is a buzz word that is generally misunderstood. Every pundit tells you to have a personal brand, but what, exactly, does that mean? The simplest answer is: Your personal brand is how you want to be known in the market (including by your current manager) for the work you do.
You Already Have A Personal Brand
You know what your personal brand is now? It is the current perception of your work by your manager and co-workers. Are you a go-to person on the thorniest issues on technical architecture? That's a personal brand. Are you a slouch that only gets things done when hounded by your manager? That's a personal brand as well. The only thing a "personal brand" does is give you the ability to consciously start defining how you want to be perceived and not leave your reputation to chance. So, how do you build it?
1. Define the work that you love to do
The hardest part of defining a personal brand is knowing your best work. What we're really good at is easy for us
. I can do process falling off a log -- and be called a "process savant" -- but other people consider what I have as a supreme gift. To me, process is just easy. That's the tough part -- understanding that what is easy for us is our strength, and that strength is what starts off our brand. Once you can name that strength and are comfortable with what it is, you can start doing some things to help define your brand.
2. Define a marketing mantra
State your brand as a "mantra" as part of your resume or online profiles. One that I like (and stole) for project managers as part of my consulting work: "Every manager's favorite project manager." One little sentence that defines marketability. That is what you need to get to based on the strengths you bring to the job.
3. Have your behavior and results match your personal brand
In your resume, you show through your points and business results why that mantra is true
. What would be true about a Project Manager's performance that would help prove you're "every manager's favorite project manager"? Maybe you discover problems early. You prevent small issues from becoming big ones. You stay on budget. You over-communicate. You get results. Another way to show off your personal brand is to use stories that not only answer an interviewer's questions, but also demonstrate the brand through your strengths. If your strength as a programmer is clean code ("the programmer with the cleanest code"), you could use a story about how you were under a deadline and your skills as a programmer produced the code with the fewest unit test errors in the group. Plus your coding had the lowest loading time on the staff. That's clean code showing results, but also promoting your personal brand. Or, on the job, you can show your brand through how you communicate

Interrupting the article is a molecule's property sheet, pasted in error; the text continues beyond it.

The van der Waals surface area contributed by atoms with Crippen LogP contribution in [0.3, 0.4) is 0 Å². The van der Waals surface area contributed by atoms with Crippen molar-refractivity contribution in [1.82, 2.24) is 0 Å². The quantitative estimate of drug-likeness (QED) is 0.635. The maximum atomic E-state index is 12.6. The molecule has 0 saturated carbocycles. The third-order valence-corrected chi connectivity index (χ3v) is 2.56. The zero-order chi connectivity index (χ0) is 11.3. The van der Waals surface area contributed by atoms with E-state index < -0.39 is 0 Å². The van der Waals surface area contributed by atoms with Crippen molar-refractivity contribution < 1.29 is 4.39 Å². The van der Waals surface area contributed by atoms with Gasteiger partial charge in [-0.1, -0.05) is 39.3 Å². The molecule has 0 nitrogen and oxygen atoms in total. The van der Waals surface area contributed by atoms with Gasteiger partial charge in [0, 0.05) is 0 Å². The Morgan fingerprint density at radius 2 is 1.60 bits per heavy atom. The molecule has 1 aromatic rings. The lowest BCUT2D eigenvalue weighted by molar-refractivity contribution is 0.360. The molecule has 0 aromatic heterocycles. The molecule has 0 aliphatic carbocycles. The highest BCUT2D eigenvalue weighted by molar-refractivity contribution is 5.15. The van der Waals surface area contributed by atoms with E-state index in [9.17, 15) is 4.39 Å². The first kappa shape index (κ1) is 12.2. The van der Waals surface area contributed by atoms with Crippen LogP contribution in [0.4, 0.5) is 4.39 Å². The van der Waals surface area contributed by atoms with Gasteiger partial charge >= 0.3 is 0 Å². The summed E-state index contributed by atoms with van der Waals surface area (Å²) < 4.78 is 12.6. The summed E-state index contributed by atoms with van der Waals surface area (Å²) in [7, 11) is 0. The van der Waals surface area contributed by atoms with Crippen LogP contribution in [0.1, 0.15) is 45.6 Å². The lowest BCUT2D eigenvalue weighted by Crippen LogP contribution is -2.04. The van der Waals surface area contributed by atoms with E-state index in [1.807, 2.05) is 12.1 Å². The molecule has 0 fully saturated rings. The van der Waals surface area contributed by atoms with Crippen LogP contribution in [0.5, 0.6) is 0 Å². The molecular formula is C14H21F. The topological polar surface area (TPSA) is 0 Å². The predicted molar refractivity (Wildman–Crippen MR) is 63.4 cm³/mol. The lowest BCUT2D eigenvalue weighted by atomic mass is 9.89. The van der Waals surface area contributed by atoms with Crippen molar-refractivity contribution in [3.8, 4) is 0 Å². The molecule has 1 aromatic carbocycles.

through e-mail, how you handle group discussions in meetings, and what you say around the virtual water cooler
. When pundits talk about "building" a personal brand, they mean making sure your behavior and performance match your work strengths. Once you define your strengths and get them into a one-sentence mantra, you build your brand by following through and doing what you say you'll do.